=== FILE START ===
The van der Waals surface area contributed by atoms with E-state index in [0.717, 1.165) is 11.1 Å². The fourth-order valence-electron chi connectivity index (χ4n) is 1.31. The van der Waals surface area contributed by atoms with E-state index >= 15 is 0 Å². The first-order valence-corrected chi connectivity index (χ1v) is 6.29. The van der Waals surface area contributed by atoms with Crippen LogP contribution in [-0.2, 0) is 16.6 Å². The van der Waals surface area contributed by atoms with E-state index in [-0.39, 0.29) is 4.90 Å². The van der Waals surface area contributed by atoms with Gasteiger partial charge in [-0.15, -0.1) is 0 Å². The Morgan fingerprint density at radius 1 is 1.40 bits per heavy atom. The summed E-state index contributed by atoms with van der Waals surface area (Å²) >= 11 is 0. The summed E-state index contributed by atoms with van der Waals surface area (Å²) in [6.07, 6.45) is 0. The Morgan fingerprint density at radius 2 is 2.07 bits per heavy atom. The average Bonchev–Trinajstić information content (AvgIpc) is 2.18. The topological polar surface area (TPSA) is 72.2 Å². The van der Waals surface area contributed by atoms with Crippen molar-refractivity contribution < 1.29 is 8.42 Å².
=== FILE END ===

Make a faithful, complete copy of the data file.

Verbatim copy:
The van der Waals surface area contributed by atoms with E-state index in [0.717, 1.165) is 11.1 Å². The fourth-order valence-electron chi connectivity index (χ4n) is 1.31. The van der Waals surface area contributed by atoms with E-state index >= 15 is 0 Å². The first-order valence-corrected chi connectivity index (χ1v) is 6.29. The van der Waals surface area contributed by atoms with Crippen LogP contribution in [-0.2, 0) is 16.6 Å². The van der Waals surface area contributed by atoms with E-state index in [-0.39, 0.29) is 4.90 Å². The van der Waals surface area contributed by atoms with Gasteiger partial charge in [-0.15, -0.1) is 0 Å². The Morgan fingerprint density at radius 1 is 1.40 bits per heavy atom. The summed E-state index contributed by atoms with van der Waals surface area (Å²) >= 11 is 0. The summed E-state index contributed by atoms with van der Waals surface area (Å²) in [6.07, 6.45) is 0. The Morgan fingerprint density at radius 2 is 2.07 bits per heavy atom. The average Bonchev–Trinajstić information content (AvgIpc) is 2.18. The topological polar surface area (TPSA) is 72.2 Å². The van der Waals surface area contributed by atoms with Crippen molar-refractivity contribution < 1.29 is 8.42 Å².